I arrived in Abergavenny just before lunchtime, and had nearly an hour to kill before the next leg of the journey. The sky was bright, but the sun wasn’t shining. I hadn’t listened to the radio forecast before leaving the house, but it had been wide of the mark all week, so I figured that if it rained at all, it would probably be just an odd shower here and there. I called into the Tourist Information Centre, situated conveniently next to the bus station.
When I say ‘bus station’, I’m perhaps being a little generous. Four concrete islands in a sea of tarmac, and two little shelters off to one side, hardly qualifies as an urban transport hub. At least in Trecynon we have shelters on half of the stops.
On the other hand, the Information Centre is modern, brightly lit, and stocks a huge variety of leaflets, guidebooks, maps, postcards and souvenirs. However, they didn’t have the one thing I wanted – Monmouthshire County Council’s guide to bus services. I asked the lady at the counter, and she told me that they’d run out. Apparently there’s a new edition in preparation, taking account of the forthcoming timetable changes. It seemed a funny time to revise everything, right in the middle of the tourist season. Still, ours is not to reason why, is it?
I made my way along the main street to the King’s Head. It was nice to see a bustling little town centre, with independent retailers apparently weathering the storm. I spotted a second-hand bookshop and an independent bookshop as I made my way to the pub. They’re both endangered species these days. There’s a better class of charity shop in affluent areas, and even the takeaways are a cut above what you’d see in the Valleys. I had a pint to kill time while I finished the crossword.
I like going into pubs where there’s obviously a good regular crowd, where the staff and customers know each other, and just eavesdropping on the conversations. They’re never as exciting as the pub conversations you hear in The Archers or on the TV soaps. The price of the joint for Sunday lunch, and the successful outcome of a knee replacement operation, were the selected highlights on the table next to me this lunchtime. I wouldn’t have minded staying there for a while, but at £3.25 a pint I thought better of it. Anyway, they were serving meals and the restaurant part was packed, so I gave up my table to a middle-aged couple who were ordering food by the bar. Before I left, however, I had to take a photo of a hideous and rather frightening object above the fireplace. It makes the fake moose’s head in the Prince of Wales seem quite comforting.
I made my way back to the bus station, where a good number of people were already waiting. We were all bound for the 83 service to Monmouth, as it turned out. This is operated by Phil Anslow Coaches, a company I’d only ever seen mentioned in publicity material for the Network Rider Ticket (which, fortunately, I was holding). I’d spotted one of their buses when we stopped in Brynmawr, so I assume they must be based in that neck of the woods. The driver was very friendly, and seemed to know some of the passengers by name. I suppose that on a route like that he must see the same faces fairly regularly. After all, as I was about to discover, it goes way off the beaten track …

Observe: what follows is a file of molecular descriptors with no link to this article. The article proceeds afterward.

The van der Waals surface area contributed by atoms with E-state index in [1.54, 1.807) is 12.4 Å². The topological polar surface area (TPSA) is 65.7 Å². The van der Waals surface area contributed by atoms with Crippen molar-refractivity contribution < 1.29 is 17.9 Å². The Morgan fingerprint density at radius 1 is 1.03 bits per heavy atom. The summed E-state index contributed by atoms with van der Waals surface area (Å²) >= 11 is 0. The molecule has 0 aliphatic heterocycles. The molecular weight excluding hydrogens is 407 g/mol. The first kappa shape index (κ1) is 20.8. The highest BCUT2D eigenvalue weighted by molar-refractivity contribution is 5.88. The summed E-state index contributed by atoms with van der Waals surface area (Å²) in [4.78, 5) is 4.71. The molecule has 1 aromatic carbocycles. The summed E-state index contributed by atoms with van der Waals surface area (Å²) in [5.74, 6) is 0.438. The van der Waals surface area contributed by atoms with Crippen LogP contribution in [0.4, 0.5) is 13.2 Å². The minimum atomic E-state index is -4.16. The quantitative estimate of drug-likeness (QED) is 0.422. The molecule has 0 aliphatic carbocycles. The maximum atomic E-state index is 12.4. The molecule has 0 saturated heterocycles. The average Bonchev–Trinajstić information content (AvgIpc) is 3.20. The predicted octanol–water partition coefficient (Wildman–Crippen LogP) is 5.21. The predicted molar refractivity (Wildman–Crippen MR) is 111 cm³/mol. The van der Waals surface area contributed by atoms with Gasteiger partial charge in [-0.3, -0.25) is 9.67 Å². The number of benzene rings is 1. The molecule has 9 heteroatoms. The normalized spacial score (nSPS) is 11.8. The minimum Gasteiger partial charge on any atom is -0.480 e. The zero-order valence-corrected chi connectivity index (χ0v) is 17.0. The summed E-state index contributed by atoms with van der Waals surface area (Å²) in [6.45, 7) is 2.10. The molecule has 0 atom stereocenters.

All I knew is that it went through Raglan. The timetable showed me that much. I also knew that the most direct route from Abergavenny to Raglan is along the A40. At the Raglan end, there’s a rather confusing junction when you come back down from the Midlands. There’s also a rather stunning castle.
[A digression: The first time I ever travelled on that stretch of road was with Mother, many years ago. (It might even have been the time that we went to Bradford for my university interview, come to think of it.) I don’t know whether you’ve ever been on an unfamiliar road and had the sinking feeling that it hasn’t yet been opened to the public. Instead of tarmac, the surface is that pale cream concrete which is supposed to make for a smoother, quieter ride. There’s hardly any traffic apart from your own car. There are no junctions, no roundabouts, and precious few signposts until you emerge back onto the real road network some ten miles further on.]
Anyway, our bus didn’t go that way. In the absence of a detailed map, you’ll have to forgive me if I’m vague on the details. We travelled down country lanes (some of which were barely wide enough to take our little minibus), through some unexpectedly isolated settlements, past large farm buildings built of sandstone, and, rather disappointingly, didn’t go through a large pointed stone arch which loomed ahead of us just past a tiny junction. I can’t wait to do the return journey so that I can make some notes and then refer to the map when I get home.
Raglan itself turned out to be a church, a pub, a post office, a small shop, and a handful of cottages set among rolling farmland. I didn’t even have chance to photograph the castle – I was sitting on the wrong side of the bus, and had a very restricted view through the window. We arrived in Monmouth on time, and I needed to find a gents’ toilet. (That pint had managed to open the floodgates!)